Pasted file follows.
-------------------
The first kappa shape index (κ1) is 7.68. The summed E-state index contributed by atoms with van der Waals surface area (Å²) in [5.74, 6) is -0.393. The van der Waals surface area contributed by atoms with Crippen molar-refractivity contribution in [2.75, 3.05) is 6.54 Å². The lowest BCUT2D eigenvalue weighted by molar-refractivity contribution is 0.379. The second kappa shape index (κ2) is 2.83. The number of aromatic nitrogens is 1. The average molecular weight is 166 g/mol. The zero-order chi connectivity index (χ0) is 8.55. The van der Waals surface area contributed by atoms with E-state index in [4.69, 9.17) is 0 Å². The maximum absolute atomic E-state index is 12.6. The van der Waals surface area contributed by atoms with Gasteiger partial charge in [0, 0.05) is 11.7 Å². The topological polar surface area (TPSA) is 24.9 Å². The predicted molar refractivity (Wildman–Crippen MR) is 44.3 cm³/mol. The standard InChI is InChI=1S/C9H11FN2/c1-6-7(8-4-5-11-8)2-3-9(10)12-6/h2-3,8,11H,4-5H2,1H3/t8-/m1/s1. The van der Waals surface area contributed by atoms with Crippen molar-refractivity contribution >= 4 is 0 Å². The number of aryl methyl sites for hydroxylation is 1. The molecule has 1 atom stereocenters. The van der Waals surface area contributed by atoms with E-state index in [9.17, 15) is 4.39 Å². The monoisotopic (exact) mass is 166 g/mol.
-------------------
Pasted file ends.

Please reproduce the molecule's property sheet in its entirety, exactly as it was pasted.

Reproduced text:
The first kappa shape index (κ1) is 7.68. The summed E-state index contributed by atoms with van der Waals surface area (Å²) in [5.74, 6) is -0.393. The van der Waals surface area contributed by atoms with Crippen molar-refractivity contribution in [2.75, 3.05) is 6.54 Å². The lowest BCUT2D eigenvalue weighted by molar-refractivity contribution is 0.379. The second kappa shape index (κ2) is 2.83. The number of aromatic nitrogens is 1. The average molecular weight is 166 g/mol. The zero-order chi connectivity index (χ0) is 8.55. The van der Waals surface area contributed by atoms with E-state index in [4.69, 9.17) is 0 Å². The maximum absolute atomic E-state index is 12.6. The van der Waals surface area contributed by atoms with Gasteiger partial charge in [0, 0.05) is 11.7 Å². The topological polar surface area (TPSA) is 24.9 Å². The predicted molar refractivity (Wildman–Crippen MR) is 44.3 cm³/mol. The standard InChI is InChI=1S/C9H11FN2/c1-6-7(8-4-5-11-8)2-3-9(10)12-6/h2-3,8,11H,4-5H2,1H3/t8-/m1/s1. The van der Waals surface area contributed by atoms with Crippen molar-refractivity contribution >= 4 is 0 Å². The number of aryl methyl sites for hydroxylation is 1. The molecule has 1 atom stereocenters. The van der Waals surface area contributed by atoms with E-state index in [9.17, 15) is 4.39 Å². The monoisotopic (exact) mass is 166 g/mol.